Projects and Gorillas!

The Problem

PRINCE2® provides us with a lot of invaluable information about project roles and responsibilities. You can tailor them of course, as long as you follow certain roles. You can merge some of the roles together, but not all of them. For example, you can merge the Project Support and Project Manager, or the Senior User and Executive. However, you cannot merge the Executive and the Project Manager. Therefore, the least you can have in your project management team, no matter how simple and small your PRINCE2 project is, would be two: a Project Manager, and an Executive.

For those of you, who are not familiar with PRINCE2: the Executive is the ultimate accountable person in the project. The one that provides resources, watches the benefits of the project, and so on. The Executive role in PRINCE2 is similar to the PMBOK Guide’s “Sponsor”.

The Executive is responsible for the high-level decisions of the project; for directing the PRINCE2 project. The project manager, on the other hand, is responsible for the day to day management of the project.

This is a common question: why can’t we merge the Project Manager and the Executive roles? What if the PRINCE2 project is very simple and small?

My Old Answer

My usual answer is that this is the human nature that when you have two different responsibilities, you automatically forget about the more abstract one and focus on the concrete, more detailed responsibilities. So, if one person is going to be responsible both as a Project Manager and an Executive, s/he will forget the high-level things and only pays attention to the day to day management of the project.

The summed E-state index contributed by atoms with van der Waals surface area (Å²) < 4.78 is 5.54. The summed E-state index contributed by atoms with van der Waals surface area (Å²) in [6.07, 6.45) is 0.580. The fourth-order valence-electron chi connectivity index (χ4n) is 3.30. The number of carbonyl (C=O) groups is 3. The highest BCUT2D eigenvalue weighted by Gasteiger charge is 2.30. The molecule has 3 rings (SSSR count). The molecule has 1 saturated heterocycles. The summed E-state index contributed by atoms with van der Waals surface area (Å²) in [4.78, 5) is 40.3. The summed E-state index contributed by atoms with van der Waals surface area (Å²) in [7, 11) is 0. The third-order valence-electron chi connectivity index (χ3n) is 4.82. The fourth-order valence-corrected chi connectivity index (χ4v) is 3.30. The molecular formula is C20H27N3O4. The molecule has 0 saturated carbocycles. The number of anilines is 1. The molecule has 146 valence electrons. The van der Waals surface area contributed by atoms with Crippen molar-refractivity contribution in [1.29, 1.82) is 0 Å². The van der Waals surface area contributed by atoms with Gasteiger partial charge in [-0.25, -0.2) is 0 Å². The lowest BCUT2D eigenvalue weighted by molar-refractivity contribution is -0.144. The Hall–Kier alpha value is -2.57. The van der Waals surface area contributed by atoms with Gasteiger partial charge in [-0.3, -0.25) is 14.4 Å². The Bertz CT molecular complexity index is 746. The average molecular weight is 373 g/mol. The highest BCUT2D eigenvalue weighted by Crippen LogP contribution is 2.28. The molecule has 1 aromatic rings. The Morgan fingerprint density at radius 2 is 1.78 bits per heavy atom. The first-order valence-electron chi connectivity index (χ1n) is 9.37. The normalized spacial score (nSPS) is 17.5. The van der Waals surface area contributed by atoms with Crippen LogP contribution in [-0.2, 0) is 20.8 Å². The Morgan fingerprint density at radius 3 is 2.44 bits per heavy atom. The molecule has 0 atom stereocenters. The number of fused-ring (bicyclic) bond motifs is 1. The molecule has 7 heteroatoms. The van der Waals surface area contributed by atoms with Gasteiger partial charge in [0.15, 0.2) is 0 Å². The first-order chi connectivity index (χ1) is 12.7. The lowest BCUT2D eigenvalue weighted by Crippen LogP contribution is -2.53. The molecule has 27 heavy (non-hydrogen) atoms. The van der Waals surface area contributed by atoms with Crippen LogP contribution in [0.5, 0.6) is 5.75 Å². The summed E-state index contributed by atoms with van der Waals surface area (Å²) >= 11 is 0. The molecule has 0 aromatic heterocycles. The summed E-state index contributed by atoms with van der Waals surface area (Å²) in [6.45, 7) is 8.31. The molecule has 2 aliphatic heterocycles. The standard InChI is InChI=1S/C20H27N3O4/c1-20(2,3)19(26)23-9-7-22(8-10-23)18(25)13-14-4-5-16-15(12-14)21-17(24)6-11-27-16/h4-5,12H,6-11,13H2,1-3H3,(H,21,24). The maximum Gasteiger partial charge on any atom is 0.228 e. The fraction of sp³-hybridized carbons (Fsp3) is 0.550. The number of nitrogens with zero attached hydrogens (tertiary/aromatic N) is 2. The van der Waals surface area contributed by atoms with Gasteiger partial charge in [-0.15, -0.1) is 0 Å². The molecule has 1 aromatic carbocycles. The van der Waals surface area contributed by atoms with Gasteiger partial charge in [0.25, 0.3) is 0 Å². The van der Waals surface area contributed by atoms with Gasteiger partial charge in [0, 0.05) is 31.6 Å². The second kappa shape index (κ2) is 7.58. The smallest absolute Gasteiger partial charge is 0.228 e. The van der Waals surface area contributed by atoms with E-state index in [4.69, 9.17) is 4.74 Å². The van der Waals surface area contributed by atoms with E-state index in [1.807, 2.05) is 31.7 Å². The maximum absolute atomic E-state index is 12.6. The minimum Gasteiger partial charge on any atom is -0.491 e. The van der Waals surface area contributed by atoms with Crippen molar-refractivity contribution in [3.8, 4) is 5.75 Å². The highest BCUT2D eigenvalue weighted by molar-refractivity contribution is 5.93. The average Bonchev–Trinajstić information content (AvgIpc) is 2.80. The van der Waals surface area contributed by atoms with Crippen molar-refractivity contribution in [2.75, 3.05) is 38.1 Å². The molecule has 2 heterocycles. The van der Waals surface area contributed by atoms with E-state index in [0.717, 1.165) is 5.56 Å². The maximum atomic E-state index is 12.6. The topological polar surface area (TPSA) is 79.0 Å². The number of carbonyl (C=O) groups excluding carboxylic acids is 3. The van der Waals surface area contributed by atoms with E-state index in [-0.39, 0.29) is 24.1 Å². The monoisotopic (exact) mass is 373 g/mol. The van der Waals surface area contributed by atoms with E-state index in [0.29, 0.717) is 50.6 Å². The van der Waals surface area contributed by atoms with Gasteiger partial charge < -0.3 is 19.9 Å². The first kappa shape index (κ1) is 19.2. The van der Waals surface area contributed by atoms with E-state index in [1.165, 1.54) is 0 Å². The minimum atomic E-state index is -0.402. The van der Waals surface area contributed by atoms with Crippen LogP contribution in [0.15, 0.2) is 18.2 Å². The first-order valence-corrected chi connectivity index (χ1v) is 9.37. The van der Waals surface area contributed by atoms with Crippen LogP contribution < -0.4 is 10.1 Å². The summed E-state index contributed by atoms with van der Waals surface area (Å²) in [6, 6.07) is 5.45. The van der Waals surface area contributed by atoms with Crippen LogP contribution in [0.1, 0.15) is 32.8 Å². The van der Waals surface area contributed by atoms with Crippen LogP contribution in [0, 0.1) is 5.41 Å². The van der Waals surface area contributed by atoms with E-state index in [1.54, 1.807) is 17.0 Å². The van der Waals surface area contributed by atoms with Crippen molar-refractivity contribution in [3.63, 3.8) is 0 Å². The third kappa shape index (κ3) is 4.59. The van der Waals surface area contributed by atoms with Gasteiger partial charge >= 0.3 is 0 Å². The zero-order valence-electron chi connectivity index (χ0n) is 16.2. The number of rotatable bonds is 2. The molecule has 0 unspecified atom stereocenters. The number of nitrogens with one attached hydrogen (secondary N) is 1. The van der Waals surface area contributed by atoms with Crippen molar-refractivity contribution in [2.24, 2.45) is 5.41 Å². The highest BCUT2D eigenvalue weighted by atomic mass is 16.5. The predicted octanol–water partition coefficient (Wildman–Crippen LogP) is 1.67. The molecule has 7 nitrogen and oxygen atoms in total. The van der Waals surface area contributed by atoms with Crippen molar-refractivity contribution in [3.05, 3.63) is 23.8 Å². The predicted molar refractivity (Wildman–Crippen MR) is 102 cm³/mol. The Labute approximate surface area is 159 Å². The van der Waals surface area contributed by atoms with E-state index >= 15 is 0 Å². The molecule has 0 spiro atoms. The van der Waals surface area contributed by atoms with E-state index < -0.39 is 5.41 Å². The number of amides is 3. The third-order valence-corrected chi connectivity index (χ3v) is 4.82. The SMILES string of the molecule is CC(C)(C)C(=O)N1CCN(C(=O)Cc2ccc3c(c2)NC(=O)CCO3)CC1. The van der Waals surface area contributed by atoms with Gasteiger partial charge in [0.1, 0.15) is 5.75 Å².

Here Comes the Gorilla!

It’s a classic experiment: they show a basketball game and ask the participants to count the number of passes between players in a white shirt.

Some of them count it correctly, some incorrectly; that’s not the point. They ask them if they have seen the gorilla! Most people answer no.

Somewhere in the middle of the game, someone dressed as a gorilla passes the screen and even stands for a while, looking into the camera. The point is that when people are focused on counting, they don’t see the gorilla.

I was reading a book titled Now You See It: How the Brain Science of Attention Will Transform the Way We Live, Work, and Learn, where the author, Cathy N. Davidson, explains that she was one of the participants, and she was one of the few who saw the Gorilla. And the reason? Because she wasn’t counting!

Then she explains that she’s more interested in resulting that people need to work in groups, with different responsibilities or perspectives, in order to complete each other, instead of concluding that human perception is limited.

The New Addition to My Answer

Those lines in the book suddenly reminded me of this: the Project Manager is the one who’s counting, and might miss the gorillas in the project. We need at least another person who’s not counting, and instead watching for the gorillas: the Executive.

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